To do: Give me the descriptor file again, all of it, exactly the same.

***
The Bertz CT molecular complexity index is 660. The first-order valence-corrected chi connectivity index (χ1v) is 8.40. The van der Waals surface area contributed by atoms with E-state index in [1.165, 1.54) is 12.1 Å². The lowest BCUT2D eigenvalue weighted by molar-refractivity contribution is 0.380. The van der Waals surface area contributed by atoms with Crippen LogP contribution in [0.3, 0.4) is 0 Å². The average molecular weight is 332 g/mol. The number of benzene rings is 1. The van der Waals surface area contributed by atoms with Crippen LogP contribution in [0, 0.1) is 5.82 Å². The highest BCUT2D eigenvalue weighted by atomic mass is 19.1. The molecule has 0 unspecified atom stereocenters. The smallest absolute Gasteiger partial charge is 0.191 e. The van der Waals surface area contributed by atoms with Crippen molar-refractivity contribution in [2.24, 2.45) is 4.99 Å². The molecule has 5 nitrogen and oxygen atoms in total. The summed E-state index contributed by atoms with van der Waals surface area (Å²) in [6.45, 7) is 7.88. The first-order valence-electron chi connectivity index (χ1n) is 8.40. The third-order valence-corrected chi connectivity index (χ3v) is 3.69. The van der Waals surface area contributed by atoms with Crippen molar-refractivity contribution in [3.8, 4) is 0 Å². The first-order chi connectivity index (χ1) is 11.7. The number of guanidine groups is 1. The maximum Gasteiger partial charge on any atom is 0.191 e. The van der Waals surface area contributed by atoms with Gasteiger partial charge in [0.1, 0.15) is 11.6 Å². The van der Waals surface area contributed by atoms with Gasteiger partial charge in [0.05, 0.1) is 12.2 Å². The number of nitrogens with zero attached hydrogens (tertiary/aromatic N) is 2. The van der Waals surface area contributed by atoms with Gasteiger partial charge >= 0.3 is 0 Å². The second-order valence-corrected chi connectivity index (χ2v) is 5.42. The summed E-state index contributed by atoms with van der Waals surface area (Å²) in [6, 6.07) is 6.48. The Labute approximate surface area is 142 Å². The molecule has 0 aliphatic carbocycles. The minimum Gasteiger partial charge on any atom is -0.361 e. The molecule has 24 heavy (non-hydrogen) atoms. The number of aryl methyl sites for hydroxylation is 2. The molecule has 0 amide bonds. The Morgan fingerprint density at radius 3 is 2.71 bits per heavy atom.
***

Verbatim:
The Bertz CT molecular complexity index is 660. The first-order valence-corrected chi connectivity index (χ1v) is 8.40. The van der Waals surface area contributed by atoms with E-state index in [1.165, 1.54) is 12.1 Å². The lowest BCUT2D eigenvalue weighted by molar-refractivity contribution is 0.380. The van der Waals surface area contributed by atoms with Crippen LogP contribution in [0.3, 0.4) is 0 Å². The average molecular weight is 332 g/mol. The number of benzene rings is 1. The van der Waals surface area contributed by atoms with Crippen LogP contribution in [0, 0.1) is 5.82 Å². The highest BCUT2D eigenvalue weighted by atomic mass is 19.1. The molecule has 0 unspecified atom stereocenters. The smallest absolute Gasteiger partial charge is 0.191 e. The van der Waals surface area contributed by atoms with Crippen molar-refractivity contribution in [2.24, 2.45) is 4.99 Å². The molecule has 5 nitrogen and oxygen atoms in total. The summed E-state index contributed by atoms with van der Waals surface area (Å²) in [6.45, 7) is 7.88. The first-order valence-electron chi connectivity index (χ1n) is 8.40. The third-order valence-corrected chi connectivity index (χ3v) is 3.69. The van der Waals surface area contributed by atoms with Crippen molar-refractivity contribution in [3.8, 4) is 0 Å². The first-order chi connectivity index (χ1) is 11.7. The number of guanidine groups is 1. The maximum Gasteiger partial charge on any atom is 0.191 e. The van der Waals surface area contributed by atoms with Gasteiger partial charge in [0.1, 0.15) is 11.6 Å². The van der Waals surface area contributed by atoms with Gasteiger partial charge in [0.05, 0.1) is 12.2 Å². The number of nitrogens with zero attached hydrogens (tertiary/aromatic N) is 2. The van der Waals surface area contributed by atoms with Gasteiger partial charge >= 0.3 is 0 Å². The second-order valence-corrected chi connectivity index (χ2v) is 5.42. The summed E-state index contributed by atoms with van der Waals surface area (Å²) in [6, 6.07) is 6.48. The Labute approximate surface area is 142 Å². The molecule has 0 aliphatic carbocycles. The minimum Gasteiger partial charge on any atom is -0.361 e. The molecule has 24 heavy (non-hydrogen) atoms. The number of aryl methyl sites for hydroxylation is 2. The molecule has 0 amide bonds. The Morgan fingerprint density at radius 3 is 2.71 bits per heavy atom.